Comment: Sadly, you’re probably

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Sadly, you’re probably

Sadly, you’re probably correct. However, it should be mentioned that being “pro-market,” like Ron, does not equate necessarily to being “pro big-business.” I think people confuse these two. In truth, business are just like people; they want rewards at little expense, and if that means lobbying government to pass higher costing regulations, then so be it, since this will disproportionally harm their smaller competitors, whereas these bigger firms, with larger economies of scale, can handle the costs.

If you want more on big-business and big-government collusion and the fallacy that more regulations are implemented for the protection of consumers when, in reality, it is only to enrich the established firms at the expense of smaller business and competitors and, also, the consumers, then Tim Carney’s The Big Ripoff: How Big Business and Big Government Steal Your Money is a good start.

Incidentally, I have another book at my disposal, one, edited by Tom Woods, called Back on the Road to Serfdom: The Resurgence of Statism, which has an essay by Tim Carney on this corporatism scheme. As an example:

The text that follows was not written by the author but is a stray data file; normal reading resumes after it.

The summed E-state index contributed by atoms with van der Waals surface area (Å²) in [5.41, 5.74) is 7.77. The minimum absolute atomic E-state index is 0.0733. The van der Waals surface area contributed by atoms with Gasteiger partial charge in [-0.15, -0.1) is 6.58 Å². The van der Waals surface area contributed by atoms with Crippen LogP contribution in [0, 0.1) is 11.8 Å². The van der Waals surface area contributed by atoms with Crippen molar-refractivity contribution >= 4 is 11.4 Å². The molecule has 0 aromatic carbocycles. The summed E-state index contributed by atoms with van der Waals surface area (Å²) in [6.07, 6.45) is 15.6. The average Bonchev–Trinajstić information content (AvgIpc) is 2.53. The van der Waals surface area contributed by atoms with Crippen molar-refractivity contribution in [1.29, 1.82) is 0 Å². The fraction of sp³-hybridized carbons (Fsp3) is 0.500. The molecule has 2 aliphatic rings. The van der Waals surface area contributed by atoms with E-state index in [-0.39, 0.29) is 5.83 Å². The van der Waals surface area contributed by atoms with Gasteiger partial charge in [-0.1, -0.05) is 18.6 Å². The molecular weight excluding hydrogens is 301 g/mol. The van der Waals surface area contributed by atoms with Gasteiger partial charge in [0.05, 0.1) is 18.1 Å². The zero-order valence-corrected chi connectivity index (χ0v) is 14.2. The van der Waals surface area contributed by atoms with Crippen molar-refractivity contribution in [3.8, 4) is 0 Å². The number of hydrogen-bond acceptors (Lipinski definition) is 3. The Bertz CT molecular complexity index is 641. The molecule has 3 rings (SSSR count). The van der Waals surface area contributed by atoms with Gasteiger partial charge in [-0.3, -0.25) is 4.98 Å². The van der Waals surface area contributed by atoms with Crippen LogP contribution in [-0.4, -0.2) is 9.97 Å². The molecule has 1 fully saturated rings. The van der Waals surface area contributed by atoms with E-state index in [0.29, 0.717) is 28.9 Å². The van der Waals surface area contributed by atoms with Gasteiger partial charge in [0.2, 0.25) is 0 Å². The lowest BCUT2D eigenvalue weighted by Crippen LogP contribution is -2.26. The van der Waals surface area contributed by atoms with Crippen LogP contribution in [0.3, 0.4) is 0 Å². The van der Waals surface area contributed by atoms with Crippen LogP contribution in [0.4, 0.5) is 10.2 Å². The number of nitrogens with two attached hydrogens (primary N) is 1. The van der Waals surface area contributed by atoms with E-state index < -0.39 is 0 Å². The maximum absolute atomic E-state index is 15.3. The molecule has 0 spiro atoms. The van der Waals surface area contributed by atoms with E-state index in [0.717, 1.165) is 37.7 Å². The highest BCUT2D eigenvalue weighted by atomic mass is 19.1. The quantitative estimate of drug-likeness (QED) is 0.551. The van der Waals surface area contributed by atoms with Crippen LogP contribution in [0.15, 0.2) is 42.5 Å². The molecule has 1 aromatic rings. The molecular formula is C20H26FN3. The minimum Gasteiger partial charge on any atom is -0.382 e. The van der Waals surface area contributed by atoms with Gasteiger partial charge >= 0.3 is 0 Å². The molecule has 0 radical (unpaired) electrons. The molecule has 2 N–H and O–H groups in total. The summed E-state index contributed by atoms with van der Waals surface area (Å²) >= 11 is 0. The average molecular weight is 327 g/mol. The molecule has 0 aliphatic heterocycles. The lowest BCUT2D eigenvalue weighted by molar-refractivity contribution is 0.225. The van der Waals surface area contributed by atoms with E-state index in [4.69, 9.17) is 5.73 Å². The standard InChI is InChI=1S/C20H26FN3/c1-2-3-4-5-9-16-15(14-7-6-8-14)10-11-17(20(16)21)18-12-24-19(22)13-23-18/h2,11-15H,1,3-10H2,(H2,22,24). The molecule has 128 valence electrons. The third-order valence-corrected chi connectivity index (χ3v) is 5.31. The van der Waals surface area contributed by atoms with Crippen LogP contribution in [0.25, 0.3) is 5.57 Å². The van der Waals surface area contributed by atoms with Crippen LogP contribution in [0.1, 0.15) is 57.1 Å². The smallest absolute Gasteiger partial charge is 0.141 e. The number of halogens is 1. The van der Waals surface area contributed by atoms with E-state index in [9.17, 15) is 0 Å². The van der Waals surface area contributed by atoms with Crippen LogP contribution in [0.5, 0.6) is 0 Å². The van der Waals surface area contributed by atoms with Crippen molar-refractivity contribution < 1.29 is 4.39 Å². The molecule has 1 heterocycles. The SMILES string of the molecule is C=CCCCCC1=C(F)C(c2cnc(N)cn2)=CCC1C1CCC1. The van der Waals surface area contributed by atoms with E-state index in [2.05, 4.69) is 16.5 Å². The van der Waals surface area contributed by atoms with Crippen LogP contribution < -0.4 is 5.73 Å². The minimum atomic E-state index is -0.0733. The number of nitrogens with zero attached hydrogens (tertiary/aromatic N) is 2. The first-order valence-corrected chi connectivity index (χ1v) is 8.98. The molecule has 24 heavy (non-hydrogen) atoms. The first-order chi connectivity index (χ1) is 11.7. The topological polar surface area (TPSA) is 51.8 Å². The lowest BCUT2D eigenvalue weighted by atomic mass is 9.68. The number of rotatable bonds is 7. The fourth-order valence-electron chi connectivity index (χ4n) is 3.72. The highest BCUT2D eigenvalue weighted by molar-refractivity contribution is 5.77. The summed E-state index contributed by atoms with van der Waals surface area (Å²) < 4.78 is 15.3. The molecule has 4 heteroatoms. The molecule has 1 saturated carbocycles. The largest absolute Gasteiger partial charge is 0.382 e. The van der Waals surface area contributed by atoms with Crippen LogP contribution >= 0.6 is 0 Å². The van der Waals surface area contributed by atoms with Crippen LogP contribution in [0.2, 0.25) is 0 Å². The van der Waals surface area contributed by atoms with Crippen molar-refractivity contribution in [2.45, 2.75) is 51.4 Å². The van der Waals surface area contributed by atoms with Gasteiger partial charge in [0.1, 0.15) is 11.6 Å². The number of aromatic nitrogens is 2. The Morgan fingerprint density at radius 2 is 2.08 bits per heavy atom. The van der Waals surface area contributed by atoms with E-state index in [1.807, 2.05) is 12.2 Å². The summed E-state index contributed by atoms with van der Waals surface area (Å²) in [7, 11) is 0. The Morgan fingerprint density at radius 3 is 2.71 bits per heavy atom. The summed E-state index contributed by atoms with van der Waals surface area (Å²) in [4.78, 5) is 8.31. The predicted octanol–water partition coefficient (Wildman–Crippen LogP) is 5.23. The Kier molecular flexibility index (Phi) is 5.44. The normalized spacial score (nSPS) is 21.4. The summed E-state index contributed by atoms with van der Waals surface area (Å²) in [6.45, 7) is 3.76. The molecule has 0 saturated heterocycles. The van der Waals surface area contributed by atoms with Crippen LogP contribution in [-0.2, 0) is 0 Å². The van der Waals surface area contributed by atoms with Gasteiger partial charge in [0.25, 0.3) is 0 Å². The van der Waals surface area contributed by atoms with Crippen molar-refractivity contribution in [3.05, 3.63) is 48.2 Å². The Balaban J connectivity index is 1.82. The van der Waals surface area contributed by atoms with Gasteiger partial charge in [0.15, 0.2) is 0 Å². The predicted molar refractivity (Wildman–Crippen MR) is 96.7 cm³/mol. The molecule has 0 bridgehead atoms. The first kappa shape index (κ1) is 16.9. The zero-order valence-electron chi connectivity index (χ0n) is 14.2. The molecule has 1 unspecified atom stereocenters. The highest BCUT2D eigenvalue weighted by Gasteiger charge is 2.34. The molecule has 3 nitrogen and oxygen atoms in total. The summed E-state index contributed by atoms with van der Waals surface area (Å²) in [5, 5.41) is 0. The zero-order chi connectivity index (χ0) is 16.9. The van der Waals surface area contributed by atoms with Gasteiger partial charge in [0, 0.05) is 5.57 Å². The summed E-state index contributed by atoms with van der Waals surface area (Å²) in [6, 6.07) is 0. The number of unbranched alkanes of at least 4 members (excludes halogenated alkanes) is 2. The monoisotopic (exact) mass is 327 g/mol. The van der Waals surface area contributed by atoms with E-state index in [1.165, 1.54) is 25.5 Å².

When Theodore Roosevelt proposed federal inspection of meat and meatpacking, the biggest meatpackers applauded. During FDR’s New Deal, big business almost universally supported the National Recovery Act, which was a legalized system of cartels. Richard Nixon’s firmest backers for his 1971 wage and price controls were from big business, led by the National Association of Manufacturers. Bill Clinton’s new regulations on genetically modified foods, requiring expansive testing before such foods could be sold, had an ally in Monsanto, the world leader in such food.

On and on…

Why?

Big business and big government feed off each other. When government gets bigger, companies reposition themselves to profit more from government. Also, big companies are more able to craft policies to fit their businesses. In other words, neither big business nor big government is bossing the other around—they’re both playing off each other.

malo periculosam libertatem quam quietum servitium

I am an aristocrat. I love liberty; I hate equality. - John Randolph of Roanoke